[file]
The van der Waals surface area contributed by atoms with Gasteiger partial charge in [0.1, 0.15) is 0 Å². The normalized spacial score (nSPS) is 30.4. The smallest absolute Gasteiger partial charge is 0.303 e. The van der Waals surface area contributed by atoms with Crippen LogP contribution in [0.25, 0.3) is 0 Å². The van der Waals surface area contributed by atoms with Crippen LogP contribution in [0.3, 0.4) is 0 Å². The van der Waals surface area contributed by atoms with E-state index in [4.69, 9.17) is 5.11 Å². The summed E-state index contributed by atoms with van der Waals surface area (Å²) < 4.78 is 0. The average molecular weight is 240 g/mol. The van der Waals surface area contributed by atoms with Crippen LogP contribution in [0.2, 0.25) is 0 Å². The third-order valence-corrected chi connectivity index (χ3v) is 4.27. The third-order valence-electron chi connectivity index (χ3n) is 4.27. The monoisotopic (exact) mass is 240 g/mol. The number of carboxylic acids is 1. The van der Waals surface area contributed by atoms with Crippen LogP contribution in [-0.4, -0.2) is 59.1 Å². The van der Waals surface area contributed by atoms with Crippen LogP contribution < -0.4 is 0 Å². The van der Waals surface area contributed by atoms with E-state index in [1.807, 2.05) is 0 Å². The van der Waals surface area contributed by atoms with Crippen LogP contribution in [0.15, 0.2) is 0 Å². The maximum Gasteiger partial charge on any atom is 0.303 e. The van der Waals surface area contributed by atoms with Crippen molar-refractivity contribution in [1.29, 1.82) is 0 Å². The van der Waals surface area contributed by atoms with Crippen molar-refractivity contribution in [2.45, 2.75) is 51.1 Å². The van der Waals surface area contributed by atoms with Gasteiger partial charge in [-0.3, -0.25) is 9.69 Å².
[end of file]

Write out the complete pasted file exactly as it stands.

The van der Waals surface area contributed by atoms with Gasteiger partial charge in [0.1, 0.15) is 0 Å². The normalized spacial score (nSPS) is 30.4. The smallest absolute Gasteiger partial charge is 0.303 e. The van der Waals surface area contributed by atoms with Crippen LogP contribution in [0.25, 0.3) is 0 Å². The van der Waals surface area contributed by atoms with Crippen LogP contribution in [0.3, 0.4) is 0 Å². The van der Waals surface area contributed by atoms with E-state index in [4.69, 9.17) is 5.11 Å². The summed E-state index contributed by atoms with van der Waals surface area (Å²) < 4.78 is 0. The average molecular weight is 240 g/mol. The van der Waals surface area contributed by atoms with Crippen LogP contribution in [0.2, 0.25) is 0 Å². The third-order valence-corrected chi connectivity index (χ3v) is 4.27. The third-order valence-electron chi connectivity index (χ3n) is 4.27. The monoisotopic (exact) mass is 240 g/mol. The number of carboxylic acids is 1. The van der Waals surface area contributed by atoms with Crippen LogP contribution in [-0.4, -0.2) is 59.1 Å². The van der Waals surface area contributed by atoms with Crippen LogP contribution < -0.4 is 0 Å². The van der Waals surface area contributed by atoms with E-state index in [1.807, 2.05) is 0 Å². The van der Waals surface area contributed by atoms with Crippen LogP contribution in [0.15, 0.2) is 0 Å². The maximum Gasteiger partial charge on any atom is 0.303 e. The van der Waals surface area contributed by atoms with Crippen molar-refractivity contribution in [1.29, 1.82) is 0 Å². The van der Waals surface area contributed by atoms with Crippen molar-refractivity contribution in [2.45, 2.75) is 51.1 Å². The van der Waals surface area contributed by atoms with Gasteiger partial charge in [-0.3, -0.25) is 9.69 Å².